The scheduled launch of a rocket carrying a reconnaissance satellite into orbit from Vandenberg Air Force Base in Santa Barbara County was scrubbed Friday due to a technical issue, and the launch was reset for Saturday.
The United Launch Alliance rocket was scheduled to take off at 8:19 p.m., but about three hours before launch, it was scrubbed due to “an issue with a redundant communication link between the control center and launch site.”
The launch was rescheduled for 8:06 p.m. Saturday. Prior launches from Vandenberg has created spectacular light displays over the Southern California and the southwestern United States.
If successful, the launch will be the second rocket to take off this week from Vandenberg. Hawthorne-based SpaceX launched a Falcon 9 rocket from the base Monday, carrying 64 satellites into orbit.
Saturday’s launch is being carried out by United Launch Alliance, a joint venture of Lockheed Martin and Boeing. ULA’s Delta IV Heavy rocket will be carrying a secretive satellite for the U.S. National Reconnaissance Office.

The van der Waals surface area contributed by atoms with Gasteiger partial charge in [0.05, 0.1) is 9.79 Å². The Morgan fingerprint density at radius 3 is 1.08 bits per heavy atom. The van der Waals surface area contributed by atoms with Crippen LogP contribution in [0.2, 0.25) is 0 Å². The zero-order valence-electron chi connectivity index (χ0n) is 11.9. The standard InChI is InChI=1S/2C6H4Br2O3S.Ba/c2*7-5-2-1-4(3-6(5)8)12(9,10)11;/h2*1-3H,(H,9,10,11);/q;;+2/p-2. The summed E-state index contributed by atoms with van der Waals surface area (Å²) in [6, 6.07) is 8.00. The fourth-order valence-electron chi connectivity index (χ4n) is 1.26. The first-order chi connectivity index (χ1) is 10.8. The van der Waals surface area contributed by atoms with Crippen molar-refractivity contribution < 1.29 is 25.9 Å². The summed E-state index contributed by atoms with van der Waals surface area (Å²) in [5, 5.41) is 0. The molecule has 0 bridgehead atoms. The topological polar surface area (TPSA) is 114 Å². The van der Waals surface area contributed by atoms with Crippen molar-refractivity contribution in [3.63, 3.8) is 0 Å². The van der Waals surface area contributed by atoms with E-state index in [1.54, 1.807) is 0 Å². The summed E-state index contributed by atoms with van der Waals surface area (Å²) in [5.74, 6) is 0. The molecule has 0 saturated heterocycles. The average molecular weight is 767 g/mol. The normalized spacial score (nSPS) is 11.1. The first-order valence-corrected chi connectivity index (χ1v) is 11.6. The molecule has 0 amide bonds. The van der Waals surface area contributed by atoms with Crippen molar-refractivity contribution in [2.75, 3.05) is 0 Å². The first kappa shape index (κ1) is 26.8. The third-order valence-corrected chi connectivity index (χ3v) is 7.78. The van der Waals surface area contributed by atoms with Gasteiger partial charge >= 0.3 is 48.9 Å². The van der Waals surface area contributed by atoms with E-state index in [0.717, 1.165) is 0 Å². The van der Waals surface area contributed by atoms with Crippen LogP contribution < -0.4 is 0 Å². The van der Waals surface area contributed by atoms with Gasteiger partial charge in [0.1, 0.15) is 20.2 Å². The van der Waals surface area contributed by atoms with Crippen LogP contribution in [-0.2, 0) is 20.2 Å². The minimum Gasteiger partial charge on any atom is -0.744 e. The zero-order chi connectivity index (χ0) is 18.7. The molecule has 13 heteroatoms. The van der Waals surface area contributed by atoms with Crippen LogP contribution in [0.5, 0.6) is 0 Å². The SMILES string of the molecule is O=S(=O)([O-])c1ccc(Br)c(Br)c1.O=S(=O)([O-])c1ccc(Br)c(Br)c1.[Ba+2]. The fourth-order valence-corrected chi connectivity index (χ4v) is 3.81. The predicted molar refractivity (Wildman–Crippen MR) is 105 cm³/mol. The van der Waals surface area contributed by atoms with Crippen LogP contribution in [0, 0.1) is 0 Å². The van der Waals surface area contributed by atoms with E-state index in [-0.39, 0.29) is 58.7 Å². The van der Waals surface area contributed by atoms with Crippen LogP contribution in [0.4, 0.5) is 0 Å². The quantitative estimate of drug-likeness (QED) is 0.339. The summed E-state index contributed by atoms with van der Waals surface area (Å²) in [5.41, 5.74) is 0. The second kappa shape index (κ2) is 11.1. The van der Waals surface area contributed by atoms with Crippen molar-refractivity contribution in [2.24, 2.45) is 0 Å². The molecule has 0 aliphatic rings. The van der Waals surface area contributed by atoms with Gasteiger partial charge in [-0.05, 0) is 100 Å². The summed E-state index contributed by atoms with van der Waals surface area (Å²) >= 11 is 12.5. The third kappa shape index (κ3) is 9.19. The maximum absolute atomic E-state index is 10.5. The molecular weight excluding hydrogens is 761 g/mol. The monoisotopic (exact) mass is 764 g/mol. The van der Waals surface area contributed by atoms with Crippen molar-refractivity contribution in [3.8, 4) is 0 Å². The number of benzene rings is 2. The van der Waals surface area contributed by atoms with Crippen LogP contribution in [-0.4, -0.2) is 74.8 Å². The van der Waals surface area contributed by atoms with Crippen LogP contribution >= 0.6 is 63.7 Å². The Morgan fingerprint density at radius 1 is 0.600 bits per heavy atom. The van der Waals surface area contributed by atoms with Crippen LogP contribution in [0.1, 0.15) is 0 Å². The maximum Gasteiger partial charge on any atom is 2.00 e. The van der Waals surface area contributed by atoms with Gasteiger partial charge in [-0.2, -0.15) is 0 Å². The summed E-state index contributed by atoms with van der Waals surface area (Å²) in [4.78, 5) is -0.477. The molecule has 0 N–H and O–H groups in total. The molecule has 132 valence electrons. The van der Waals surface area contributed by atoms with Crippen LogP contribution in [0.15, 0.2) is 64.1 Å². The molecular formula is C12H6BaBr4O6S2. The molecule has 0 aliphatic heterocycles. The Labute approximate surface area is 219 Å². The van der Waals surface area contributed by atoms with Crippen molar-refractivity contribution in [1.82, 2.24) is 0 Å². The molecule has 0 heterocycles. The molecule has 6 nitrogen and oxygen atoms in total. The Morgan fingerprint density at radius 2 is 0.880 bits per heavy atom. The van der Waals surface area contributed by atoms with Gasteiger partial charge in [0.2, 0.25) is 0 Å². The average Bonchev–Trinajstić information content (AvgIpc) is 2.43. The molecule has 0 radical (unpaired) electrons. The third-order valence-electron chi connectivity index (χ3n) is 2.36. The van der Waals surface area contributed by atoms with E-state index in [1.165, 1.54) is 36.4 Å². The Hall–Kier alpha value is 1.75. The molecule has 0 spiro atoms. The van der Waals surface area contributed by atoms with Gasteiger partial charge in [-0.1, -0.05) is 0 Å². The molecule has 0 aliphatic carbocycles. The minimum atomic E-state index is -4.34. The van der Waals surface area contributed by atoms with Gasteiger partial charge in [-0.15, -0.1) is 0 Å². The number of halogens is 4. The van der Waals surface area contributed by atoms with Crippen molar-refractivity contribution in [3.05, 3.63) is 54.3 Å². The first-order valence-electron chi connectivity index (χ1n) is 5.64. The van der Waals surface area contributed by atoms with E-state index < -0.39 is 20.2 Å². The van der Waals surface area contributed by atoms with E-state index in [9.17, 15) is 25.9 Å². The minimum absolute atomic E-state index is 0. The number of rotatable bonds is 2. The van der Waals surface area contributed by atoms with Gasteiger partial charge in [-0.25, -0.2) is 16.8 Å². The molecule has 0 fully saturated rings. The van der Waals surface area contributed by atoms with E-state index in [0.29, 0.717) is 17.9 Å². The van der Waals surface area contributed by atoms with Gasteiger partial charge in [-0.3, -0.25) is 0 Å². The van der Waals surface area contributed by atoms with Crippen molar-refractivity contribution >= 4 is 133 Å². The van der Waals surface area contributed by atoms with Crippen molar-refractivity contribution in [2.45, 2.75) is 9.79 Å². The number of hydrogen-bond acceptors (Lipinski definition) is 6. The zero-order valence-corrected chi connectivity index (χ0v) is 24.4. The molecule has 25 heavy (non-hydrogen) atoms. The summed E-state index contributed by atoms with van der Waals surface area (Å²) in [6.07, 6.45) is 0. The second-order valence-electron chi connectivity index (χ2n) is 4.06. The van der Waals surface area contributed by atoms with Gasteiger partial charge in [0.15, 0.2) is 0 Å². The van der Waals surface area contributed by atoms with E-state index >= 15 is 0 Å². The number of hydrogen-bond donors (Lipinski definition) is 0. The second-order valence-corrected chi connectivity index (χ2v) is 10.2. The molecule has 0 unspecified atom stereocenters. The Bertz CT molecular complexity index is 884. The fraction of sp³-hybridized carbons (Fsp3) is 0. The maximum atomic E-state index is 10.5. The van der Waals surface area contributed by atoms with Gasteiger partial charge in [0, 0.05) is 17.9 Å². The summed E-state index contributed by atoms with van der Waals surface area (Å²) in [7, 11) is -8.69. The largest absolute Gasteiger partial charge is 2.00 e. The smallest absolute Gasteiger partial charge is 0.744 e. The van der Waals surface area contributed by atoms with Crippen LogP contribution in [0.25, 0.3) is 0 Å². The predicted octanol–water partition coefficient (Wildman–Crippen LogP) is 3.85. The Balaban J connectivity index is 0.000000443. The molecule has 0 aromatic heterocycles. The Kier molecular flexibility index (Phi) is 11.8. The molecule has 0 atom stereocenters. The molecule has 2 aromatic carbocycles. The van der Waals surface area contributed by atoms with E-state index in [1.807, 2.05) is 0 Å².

“We are proud to launch this critical payload in support of our nation’s national security mission,” Gary Wentz, ULA vice president of government and commercial programs, said in a statement. “As the nation’s premiere launch provider, the teams have worked diligently to ensure continued mission success, delivering our customer’s payloads to the precise orbits requested.”
According to the company, the Delta IV Heavy rocket includes three Rocketdyne liquid hydrogen/liquid oxygen engine that can produce a combined 2.1 million pounds of thrust.
As of Thursday afternoon, the weather forecast for the Lompoc area was indicating a “40 percent chance of favorable conditions for the liftoff,” according to ULA.
“The only concern for a launch weather rule violation will be winds,” the company stated.
ULA has carried out 27 launches for the National Reconnaissance Office over the past 12 years.
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